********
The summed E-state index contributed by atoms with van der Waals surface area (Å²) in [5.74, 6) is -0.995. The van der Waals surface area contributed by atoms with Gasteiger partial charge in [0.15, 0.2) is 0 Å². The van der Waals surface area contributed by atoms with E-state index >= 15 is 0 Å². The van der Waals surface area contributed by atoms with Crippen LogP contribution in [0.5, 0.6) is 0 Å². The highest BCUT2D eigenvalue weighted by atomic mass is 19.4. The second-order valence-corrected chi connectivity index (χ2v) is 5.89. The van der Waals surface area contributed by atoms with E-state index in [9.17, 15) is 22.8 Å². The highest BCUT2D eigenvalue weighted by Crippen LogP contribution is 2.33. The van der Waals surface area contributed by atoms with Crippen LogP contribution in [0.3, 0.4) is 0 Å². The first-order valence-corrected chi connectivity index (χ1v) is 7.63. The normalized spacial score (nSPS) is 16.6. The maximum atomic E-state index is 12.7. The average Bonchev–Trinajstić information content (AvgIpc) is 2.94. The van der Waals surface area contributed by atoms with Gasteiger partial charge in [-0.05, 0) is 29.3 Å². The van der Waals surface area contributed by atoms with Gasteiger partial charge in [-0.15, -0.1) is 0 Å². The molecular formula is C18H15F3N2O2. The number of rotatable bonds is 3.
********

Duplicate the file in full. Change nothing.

The summed E-state index contributed by atoms with van der Waals surface area (Å²) in [5.74, 6) is -0.995. The van der Waals surface area contributed by atoms with Gasteiger partial charge in [0.15, 0.2) is 0 Å². The van der Waals surface area contributed by atoms with E-state index >= 15 is 0 Å². The van der Waals surface area contributed by atoms with Crippen LogP contribution in [0.5, 0.6) is 0 Å². The highest BCUT2D eigenvalue weighted by atomic mass is 19.4. The second-order valence-corrected chi connectivity index (χ2v) is 5.89. The van der Waals surface area contributed by atoms with E-state index in [9.17, 15) is 22.8 Å². The highest BCUT2D eigenvalue weighted by Crippen LogP contribution is 2.33. The van der Waals surface area contributed by atoms with Crippen LogP contribution in [0.3, 0.4) is 0 Å². The first-order valence-corrected chi connectivity index (χ1v) is 7.63. The normalized spacial score (nSPS) is 16.6. The maximum atomic E-state index is 12.7. The average Bonchev–Trinajstić information content (AvgIpc) is 2.94. The van der Waals surface area contributed by atoms with Gasteiger partial charge in [-0.05, 0) is 29.3 Å². The van der Waals surface area contributed by atoms with Gasteiger partial charge in [-0.15, -0.1) is 0 Å². The molecular formula is C18H15F3N2O2. The number of rotatable bonds is 3.